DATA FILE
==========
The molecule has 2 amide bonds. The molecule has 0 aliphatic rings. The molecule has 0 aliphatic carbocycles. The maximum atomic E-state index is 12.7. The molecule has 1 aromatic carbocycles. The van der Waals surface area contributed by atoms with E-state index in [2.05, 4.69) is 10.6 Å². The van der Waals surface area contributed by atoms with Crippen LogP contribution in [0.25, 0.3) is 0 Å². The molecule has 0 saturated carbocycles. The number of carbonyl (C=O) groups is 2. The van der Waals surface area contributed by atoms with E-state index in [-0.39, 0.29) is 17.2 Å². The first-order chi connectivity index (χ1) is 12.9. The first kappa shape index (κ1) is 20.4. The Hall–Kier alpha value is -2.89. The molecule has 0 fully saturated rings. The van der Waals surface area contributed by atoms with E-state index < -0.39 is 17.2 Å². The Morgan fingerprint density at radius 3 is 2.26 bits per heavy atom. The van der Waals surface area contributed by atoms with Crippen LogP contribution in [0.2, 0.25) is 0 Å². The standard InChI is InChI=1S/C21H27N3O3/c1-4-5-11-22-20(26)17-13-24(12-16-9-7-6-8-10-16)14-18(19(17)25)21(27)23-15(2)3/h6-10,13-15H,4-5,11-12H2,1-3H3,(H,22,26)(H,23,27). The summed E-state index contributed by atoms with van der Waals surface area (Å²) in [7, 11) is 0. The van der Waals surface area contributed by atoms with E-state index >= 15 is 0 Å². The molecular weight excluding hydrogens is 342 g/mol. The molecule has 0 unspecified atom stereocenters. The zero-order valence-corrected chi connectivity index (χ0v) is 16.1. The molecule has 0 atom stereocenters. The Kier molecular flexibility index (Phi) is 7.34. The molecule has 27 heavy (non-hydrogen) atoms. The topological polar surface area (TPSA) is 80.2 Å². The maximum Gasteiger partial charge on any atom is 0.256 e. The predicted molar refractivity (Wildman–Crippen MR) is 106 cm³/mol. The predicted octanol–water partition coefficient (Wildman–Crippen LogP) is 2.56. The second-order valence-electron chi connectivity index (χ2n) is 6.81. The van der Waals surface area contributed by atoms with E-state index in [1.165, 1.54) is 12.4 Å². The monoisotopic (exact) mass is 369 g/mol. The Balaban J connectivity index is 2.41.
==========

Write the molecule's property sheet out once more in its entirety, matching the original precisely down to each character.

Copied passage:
The molecule has 2 amide bonds. The molecule has 0 aliphatic rings. The molecule has 0 aliphatic carbocycles. The maximum atomic E-state index is 12.7. The molecule has 1 aromatic carbocycles. The van der Waals surface area contributed by atoms with E-state index in [2.05, 4.69) is 10.6 Å². The van der Waals surface area contributed by atoms with Crippen LogP contribution in [0.25, 0.3) is 0 Å². The molecule has 0 saturated carbocycles. The number of carbonyl (C=O) groups is 2. The van der Waals surface area contributed by atoms with E-state index in [-0.39, 0.29) is 17.2 Å². The first-order chi connectivity index (χ1) is 12.9. The first kappa shape index (κ1) is 20.4. The Hall–Kier alpha value is -2.89. The molecule has 0 fully saturated rings. The van der Waals surface area contributed by atoms with E-state index < -0.39 is 17.2 Å². The Morgan fingerprint density at radius 3 is 2.26 bits per heavy atom. The van der Waals surface area contributed by atoms with Crippen LogP contribution in [0.2, 0.25) is 0 Å². The standard InChI is InChI=1S/C21H27N3O3/c1-4-5-11-22-20(26)17-13-24(12-16-9-7-6-8-10-16)14-18(19(17)25)21(27)23-15(2)3/h6-10,13-15H,4-5,11-12H2,1-3H3,(H,22,26)(H,23,27). The summed E-state index contributed by atoms with van der Waals surface area (Å²) in [7, 11) is 0. The van der Waals surface area contributed by atoms with E-state index >= 15 is 0 Å². The molecular weight excluding hydrogens is 342 g/mol. The molecule has 0 unspecified atom stereocenters. The zero-order valence-corrected chi connectivity index (χ0v) is 16.1. The molecule has 0 atom stereocenters. The Kier molecular flexibility index (Phi) is 7.34. The molecule has 27 heavy (non-hydrogen) atoms. The topological polar surface area (TPSA) is 80.2 Å². The maximum Gasteiger partial charge on any atom is 0.256 e. The predicted molar refractivity (Wildman–Crippen MR) is 106 cm³/mol. The predicted octanol–water partition coefficient (Wildman–Crippen LogP) is 2.56. The second-order valence-electron chi connectivity index (χ2n) is 6.81. The van der Waals surface area contributed by atoms with E-state index in [1.165, 1.54) is 12.4 Å². The monoisotopic (exact) mass is 369 g/mol. The Balaban J connectivity index is 2.41.